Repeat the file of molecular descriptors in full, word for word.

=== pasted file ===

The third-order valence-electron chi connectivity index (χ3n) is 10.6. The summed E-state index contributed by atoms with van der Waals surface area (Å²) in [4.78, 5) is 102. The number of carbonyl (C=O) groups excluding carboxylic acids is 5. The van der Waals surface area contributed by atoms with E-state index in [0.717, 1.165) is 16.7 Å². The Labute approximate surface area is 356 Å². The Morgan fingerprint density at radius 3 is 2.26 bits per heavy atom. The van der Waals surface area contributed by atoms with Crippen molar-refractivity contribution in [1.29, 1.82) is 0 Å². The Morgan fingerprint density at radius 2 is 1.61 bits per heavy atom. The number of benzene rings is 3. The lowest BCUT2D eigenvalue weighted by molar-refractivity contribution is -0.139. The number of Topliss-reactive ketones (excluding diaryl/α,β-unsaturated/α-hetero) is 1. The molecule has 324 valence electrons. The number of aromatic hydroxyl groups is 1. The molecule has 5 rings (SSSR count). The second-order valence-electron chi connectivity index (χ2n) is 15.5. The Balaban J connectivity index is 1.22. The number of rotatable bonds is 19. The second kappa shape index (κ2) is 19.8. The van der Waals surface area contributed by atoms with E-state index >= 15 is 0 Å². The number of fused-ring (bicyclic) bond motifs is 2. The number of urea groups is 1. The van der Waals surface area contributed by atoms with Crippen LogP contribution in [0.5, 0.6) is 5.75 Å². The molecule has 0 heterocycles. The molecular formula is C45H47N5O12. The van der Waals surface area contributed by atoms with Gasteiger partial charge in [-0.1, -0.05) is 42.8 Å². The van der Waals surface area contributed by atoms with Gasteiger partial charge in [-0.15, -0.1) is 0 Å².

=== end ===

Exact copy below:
The third-order valence-electron chi connectivity index (χ3n) is 10.6. The summed E-state index contributed by atoms with van der Waals surface area (Å²) in [4.78, 5) is 102. The number of carbonyl (C=O) groups excluding carboxylic acids is 5. The van der Waals surface area contributed by atoms with E-state index in [0.717, 1.165) is 16.7 Å². The Labute approximate surface area is 356 Å². The Morgan fingerprint density at radius 3 is 2.26 bits per heavy atom. The van der Waals surface area contributed by atoms with Crippen molar-refractivity contribution in [1.29, 1.82) is 0 Å². The Morgan fingerprint density at radius 2 is 1.61 bits per heavy atom. The number of benzene rings is 3. The lowest BCUT2D eigenvalue weighted by molar-refractivity contribution is -0.139. The number of Topliss-reactive ketones (excluding diaryl/α,β-unsaturated/α-hetero) is 1. The molecule has 324 valence electrons. The number of aromatic hydroxyl groups is 1. The molecule has 5 rings (SSSR count). The second-order valence-electron chi connectivity index (χ2n) is 15.5. The Balaban J connectivity index is 1.22. The number of rotatable bonds is 19. The second kappa shape index (κ2) is 19.8. The van der Waals surface area contributed by atoms with E-state index >= 15 is 0 Å². The number of fused-ring (bicyclic) bond motifs is 2. The number of urea groups is 1. The van der Waals surface area contributed by atoms with Crippen LogP contribution in [0.5, 0.6) is 5.75 Å². The molecule has 0 heterocycles. The molecular formula is C45H47N5O12. The van der Waals surface area contributed by atoms with Gasteiger partial charge in [-0.1, -0.05) is 42.8 Å². The van der Waals surface area contributed by atoms with Gasteiger partial charge in [-0.15, -0.1) is 0 Å².